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Between East And West: Jerusalem’s No-Man’s Land

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In November of ’48, Moshe Dayan and his Jordanian counterpart Abdullah a-Tal marked up a map. They didn’t intend to divide the city in two

One day in 1954, a patient leaning out of the window of Jerusalem’s French Hospital coughed so hard that her false teeth flew out of her mouth and landed on the ground outside. Today, they would have landed on bustling Paratroopers’ Road, the byway that runs between the Municipality of Jerusalem and the Old City Walls. But, at the time, there was nothing there but a no-man’s land covered with twisted barbed wire, scorched armored vehicles, concrete barriers, and land mines. To top it off, Jordanian snipers stood at the ready atop the Old City ramparts.

Undaunted, one of the nuns working at the hospital volunteered to retrieve the dentures. After painstaking preparation, and with the good will of Israel, Jordan, and the United Nations, several officers accompanied the nun into No-Man’s Land. Incredibly, the lost teeth were discovered among the weeds, refuse, and barbed wires — and returned to their owner.

Jerusalem’s No-Man’s Land was born in November of 1948, when Moshe Dayan, commander of the Israeli forces in Jerusalem, met with his Jordanian counterpart Abdullah a-Tal. Sitting together on the rough and uneven floor of a deserted house in Jerusalem’s Musrara neighborhood, they marked out their respective positions: Israel’s in red and those of Jordan in green.

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Read the full article over at The Times of Israel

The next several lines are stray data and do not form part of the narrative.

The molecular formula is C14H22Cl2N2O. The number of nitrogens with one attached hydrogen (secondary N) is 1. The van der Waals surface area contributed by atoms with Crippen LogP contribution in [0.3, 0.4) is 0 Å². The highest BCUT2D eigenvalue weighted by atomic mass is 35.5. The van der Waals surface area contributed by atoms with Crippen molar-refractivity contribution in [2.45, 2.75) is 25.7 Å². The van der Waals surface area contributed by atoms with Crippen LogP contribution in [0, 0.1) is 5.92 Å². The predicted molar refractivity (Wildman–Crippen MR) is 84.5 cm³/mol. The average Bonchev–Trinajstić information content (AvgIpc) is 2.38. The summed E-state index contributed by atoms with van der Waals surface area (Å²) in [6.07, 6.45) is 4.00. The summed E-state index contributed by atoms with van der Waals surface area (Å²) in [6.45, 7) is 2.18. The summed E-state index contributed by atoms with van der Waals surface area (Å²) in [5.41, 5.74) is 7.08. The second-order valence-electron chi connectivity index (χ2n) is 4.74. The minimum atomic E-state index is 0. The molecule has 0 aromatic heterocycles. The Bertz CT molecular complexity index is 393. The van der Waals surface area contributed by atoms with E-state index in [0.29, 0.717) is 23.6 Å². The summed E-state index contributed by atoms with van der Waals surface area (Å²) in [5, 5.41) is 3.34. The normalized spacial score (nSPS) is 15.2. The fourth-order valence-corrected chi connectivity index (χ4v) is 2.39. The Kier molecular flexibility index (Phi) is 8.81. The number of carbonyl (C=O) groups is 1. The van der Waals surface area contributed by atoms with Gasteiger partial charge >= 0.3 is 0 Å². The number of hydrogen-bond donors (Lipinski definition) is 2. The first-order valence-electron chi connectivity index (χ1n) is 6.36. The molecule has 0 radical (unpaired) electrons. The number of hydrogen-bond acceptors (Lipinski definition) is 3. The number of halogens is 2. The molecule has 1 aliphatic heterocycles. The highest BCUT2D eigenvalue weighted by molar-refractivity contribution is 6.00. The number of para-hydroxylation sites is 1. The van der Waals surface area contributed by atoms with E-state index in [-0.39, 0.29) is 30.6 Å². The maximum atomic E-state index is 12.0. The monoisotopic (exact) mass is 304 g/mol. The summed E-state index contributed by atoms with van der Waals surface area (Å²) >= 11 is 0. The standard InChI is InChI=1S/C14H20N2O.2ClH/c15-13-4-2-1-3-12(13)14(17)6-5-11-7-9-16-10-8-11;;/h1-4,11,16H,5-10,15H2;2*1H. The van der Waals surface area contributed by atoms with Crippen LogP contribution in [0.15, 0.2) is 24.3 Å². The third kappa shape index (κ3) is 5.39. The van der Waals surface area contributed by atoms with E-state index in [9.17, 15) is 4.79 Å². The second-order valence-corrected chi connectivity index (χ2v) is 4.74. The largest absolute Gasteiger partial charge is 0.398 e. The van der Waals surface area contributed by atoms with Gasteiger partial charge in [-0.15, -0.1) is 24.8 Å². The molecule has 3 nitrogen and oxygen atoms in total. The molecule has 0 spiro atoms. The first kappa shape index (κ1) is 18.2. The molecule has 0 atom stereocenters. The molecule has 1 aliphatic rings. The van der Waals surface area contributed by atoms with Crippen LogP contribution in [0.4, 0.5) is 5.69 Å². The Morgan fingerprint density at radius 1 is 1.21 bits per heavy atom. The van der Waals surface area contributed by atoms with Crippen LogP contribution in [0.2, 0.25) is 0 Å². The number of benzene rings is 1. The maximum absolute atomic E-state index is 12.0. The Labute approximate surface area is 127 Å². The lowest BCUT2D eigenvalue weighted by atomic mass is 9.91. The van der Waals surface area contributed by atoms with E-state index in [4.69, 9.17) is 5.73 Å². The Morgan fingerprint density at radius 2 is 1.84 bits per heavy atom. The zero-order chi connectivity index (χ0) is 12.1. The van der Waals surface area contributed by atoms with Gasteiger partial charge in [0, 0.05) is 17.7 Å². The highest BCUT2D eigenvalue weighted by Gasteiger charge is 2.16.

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I feel prompted to write this email to you all and your wonderful company after the tour my daughter and I took with you throughout Israel. From the moment you picked us up, to the time we arrived for our airport departure, I was impressed with the service you delivered. Shmuel is an absolute legend and quite clearly has a real passion for his country and culture and loves to share it with others. His love and knowledge of Israel and the people whom live there is in my mind what made the trip all that it was. Shmuel has left a large impression on me re-igniting a spark inside me that has been slowly smothered by the pressures of living in our fast paced modern society in the United States. During the tour I came to realize the reality of the Bible stories and felt a new connection spiritually. I can’t thank both of you enough for making such a trip so informative to the average person like myself, as I believe it has left me with a new outlook on life and passion to get out there to what is real - our love of Israel, it’s culture and most importantly to have compassion and support for those who care for this great land. Ignorance only comes through a lack of knowledge and people like Aviva and Shmuel makes a big difference. We highly recommend seeing Israel with them, shalom! Yours Gratefully, Christine and Genevieve Ivory





Christine and Genevieve Ivory